Background to the Curriculum

                          The global level of forced displacement across international borders continues to rise. However, the numbers of refugee children enrolled in schools is failing to keep pace, according to the study ‘’Turn the Tide: Refugee Education in Crisis’’ released by UNHCR[1] in August 2018.

                          By the end of 2017, there were more than 25.4 million refugees around the world, 19.9 million of them under UNHCR’s mandate[2]. More than half – 52 per cent – were children. Among them, 7.4 million were of school age. However, four million refugee children do not attend school, the UNHCR says in the report.[3]

The Report states that ‘’taken as a whole, refugee children and youth have far fewer educational opportunities than their peers. Of the entire population of refugees, 54 per cent are out of school, compared to 10 per cent of children at primary or lower secondary school level globally – meaning that at this level refugees are five times more likely to be out of school.[4]’’

Education empowers

Education is a fundamental right for all according to the 1948 Universal Declaration of Human Rights. It is not privilege but a basic need which helps migrants  acquire the knowledge and life saving skills to build self-reliance and lead fulfilling and independent lives. Migrant children and youth’s  attainment  to education  can protect  them from exploitation, crime, radicalisation, child soldiering ,child labour, child marriage  and trafficking in human beings.

Education imparts a sense of safety and stability to refugee   children and youth, who have been forcibly displaced and severely traumatized by political conflicts  in their countries. It  aids them to retain a normal life. The education of migrants  children,  youth and adults  is also crucial not only for the sustainable development of  the host countries but also that of their countries of origin once peace is built and they return to their homeland.  Education provides an opportunity to foster social cohesion by creating a sense of inclusiveness and  economic equality which results in  reducing instability and ensuring peaceful and sustainable development. Schools play a very important role in the settlement process for refugees by establishing connections between the host community, migrant students and their families.

 Role of educators

                        International migration, especially irregular migration, has an enormous impact on  educational systems and services globally. Massive flows of migrants  affect educational institutions, schools and  educators  in the host countries. These new developments should lead educators, who have a large role to play, to reflect on their  teaching practices  so that they can  address the learning needs of the newly-arrived migrant students efficiently, regardless of their age. They should provide support for refugee students and  foster tolerance and respect for diversity in the school community. However, according to research, teachers feel ill-prepared to teach students from diverse socioeconomic, cultural and linguistic backgrounds.[5] Handling cultural diversity in the classroom is a  new and difficult experience for many. Effective professional development provided through  pre-service and in-service training, can  contribute to teachers’ acquisition of  relevant skills and competences for managing a multicultural and multilingual classroom.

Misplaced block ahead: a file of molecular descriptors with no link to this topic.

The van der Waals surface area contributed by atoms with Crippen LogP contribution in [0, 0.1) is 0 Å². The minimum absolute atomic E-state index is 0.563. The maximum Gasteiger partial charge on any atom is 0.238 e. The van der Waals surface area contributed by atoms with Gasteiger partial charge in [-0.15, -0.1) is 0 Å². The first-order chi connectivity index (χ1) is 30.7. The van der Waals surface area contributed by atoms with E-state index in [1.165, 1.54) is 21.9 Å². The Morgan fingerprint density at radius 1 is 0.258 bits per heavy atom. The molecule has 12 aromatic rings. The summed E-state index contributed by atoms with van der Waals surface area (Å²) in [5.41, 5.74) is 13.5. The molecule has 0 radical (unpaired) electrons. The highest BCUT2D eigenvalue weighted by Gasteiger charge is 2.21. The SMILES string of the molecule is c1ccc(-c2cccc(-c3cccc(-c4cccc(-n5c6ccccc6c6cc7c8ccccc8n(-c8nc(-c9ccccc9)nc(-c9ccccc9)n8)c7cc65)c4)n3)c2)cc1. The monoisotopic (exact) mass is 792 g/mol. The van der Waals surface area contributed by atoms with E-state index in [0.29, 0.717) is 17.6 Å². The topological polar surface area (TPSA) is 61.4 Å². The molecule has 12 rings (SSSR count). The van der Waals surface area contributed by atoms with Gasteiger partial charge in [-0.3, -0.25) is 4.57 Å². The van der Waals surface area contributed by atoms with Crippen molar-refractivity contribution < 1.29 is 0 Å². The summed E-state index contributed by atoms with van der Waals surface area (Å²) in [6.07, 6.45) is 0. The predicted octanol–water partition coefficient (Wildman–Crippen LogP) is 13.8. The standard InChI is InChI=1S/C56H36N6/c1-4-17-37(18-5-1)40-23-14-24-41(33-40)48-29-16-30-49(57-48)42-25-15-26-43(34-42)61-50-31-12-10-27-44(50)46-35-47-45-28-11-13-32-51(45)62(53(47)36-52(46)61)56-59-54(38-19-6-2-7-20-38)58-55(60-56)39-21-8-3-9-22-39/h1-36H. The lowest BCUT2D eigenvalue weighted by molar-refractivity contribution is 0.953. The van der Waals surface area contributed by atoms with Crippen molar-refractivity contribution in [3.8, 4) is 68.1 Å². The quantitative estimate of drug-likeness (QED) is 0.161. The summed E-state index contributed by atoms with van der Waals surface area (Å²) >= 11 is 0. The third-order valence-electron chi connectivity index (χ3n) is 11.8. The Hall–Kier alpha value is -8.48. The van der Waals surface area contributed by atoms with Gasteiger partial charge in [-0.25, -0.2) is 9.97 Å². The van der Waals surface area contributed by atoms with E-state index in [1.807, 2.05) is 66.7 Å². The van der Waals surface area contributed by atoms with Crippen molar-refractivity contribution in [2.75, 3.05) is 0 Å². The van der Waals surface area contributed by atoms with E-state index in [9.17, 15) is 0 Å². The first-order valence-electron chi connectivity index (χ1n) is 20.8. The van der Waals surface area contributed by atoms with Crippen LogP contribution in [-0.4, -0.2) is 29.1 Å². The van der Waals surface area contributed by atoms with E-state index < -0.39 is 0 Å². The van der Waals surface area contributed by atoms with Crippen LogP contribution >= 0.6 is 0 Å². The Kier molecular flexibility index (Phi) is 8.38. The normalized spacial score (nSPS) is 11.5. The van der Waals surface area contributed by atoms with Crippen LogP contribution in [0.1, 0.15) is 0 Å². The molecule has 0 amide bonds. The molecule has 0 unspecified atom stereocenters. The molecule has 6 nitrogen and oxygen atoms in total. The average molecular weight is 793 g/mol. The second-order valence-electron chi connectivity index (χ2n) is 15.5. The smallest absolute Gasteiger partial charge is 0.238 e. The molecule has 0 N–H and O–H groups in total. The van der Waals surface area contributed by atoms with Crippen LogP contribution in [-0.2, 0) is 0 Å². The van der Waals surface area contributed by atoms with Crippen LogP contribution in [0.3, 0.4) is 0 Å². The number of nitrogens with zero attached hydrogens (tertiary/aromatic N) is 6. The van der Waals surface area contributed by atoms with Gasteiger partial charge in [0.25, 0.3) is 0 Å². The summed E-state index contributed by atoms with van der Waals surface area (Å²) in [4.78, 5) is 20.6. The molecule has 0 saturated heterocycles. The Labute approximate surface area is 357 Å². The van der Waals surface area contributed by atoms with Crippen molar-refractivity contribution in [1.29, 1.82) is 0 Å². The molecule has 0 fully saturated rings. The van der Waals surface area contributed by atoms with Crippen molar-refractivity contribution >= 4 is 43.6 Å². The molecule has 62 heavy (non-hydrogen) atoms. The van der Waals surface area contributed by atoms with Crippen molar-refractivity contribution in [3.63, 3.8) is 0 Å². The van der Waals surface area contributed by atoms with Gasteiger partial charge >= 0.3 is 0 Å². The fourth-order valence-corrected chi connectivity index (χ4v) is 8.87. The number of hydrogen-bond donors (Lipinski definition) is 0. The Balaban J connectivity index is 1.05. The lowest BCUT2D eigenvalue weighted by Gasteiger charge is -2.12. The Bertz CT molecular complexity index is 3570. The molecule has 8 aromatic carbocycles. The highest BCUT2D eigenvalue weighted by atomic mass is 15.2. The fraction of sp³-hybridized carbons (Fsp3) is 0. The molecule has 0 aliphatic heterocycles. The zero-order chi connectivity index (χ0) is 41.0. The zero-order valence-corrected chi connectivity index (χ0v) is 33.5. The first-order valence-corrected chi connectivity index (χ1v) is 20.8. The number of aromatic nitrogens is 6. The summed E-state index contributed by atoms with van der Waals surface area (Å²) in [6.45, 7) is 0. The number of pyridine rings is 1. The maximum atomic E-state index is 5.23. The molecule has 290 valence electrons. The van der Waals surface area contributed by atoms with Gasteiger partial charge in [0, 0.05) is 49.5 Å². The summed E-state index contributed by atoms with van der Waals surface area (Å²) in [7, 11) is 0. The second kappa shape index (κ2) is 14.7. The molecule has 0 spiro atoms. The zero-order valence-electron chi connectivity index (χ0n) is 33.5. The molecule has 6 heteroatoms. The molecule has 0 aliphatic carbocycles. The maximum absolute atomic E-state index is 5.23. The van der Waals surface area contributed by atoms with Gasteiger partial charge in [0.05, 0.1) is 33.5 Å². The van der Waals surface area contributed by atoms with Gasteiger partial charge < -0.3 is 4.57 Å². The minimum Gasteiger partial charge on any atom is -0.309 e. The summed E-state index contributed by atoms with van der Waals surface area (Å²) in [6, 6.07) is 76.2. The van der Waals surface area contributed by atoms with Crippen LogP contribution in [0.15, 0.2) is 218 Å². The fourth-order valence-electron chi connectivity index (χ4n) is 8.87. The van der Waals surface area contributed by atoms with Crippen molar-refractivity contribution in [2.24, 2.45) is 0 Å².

Educators  with migrant students are faced with specific challenges which may  affect their motivation which is crucial for creating a safe and effective learning environment and for ensuring student motivation in return. One major challenge for educators  in a culturally diverse learning environment  is difference of languages. Educators  should be supported to acquire new pedagogical approaches in second-language teaching and in supporting migrant  students to help them overcome their trauma. They should be trained in psychology  to deal with refugee students  who  are often traumatized from pre-migration and resettlement experiences. Educators  should be aware of the facts that many refugees have been forced to leave their country where  they may have been exposed to violence,  combat,  malnutrition, detention  and even torture. Some refugee children and youth may have come without their parents which makes them all the more vulnerable. They  often lack familiarity with the language of schooling in host countries and may have missed out on several years  of schooling.  Another challenge is the  different learning levels of students which affects both students and educators in the classroom.

More specific course work and internship programs  should be added to adequately prepare educators to meet the needs of migrant students at any age. It is the aim of this course to support the professional development of educators  working with migrant students by  providing  specialised training in intercultural competences and managing cultural diversity.[6]

 [1] United Nations Refugee Agency

[2] Turn the Tide: Refugee Education in Crisis, August 2018, UNHCR,

[3] Ibid,p.11

[4] Ibid.p.14

[5] European Parliamentary Research Service, 2016; OECD, 2014, Preparing teachers for diversity : Final Report

[6] Communication from the Commission to the EU Parliament and the Council , 2017, EU Integration of Migrant Children, 2017, The protection of children in migration, {SWD(2017) 129)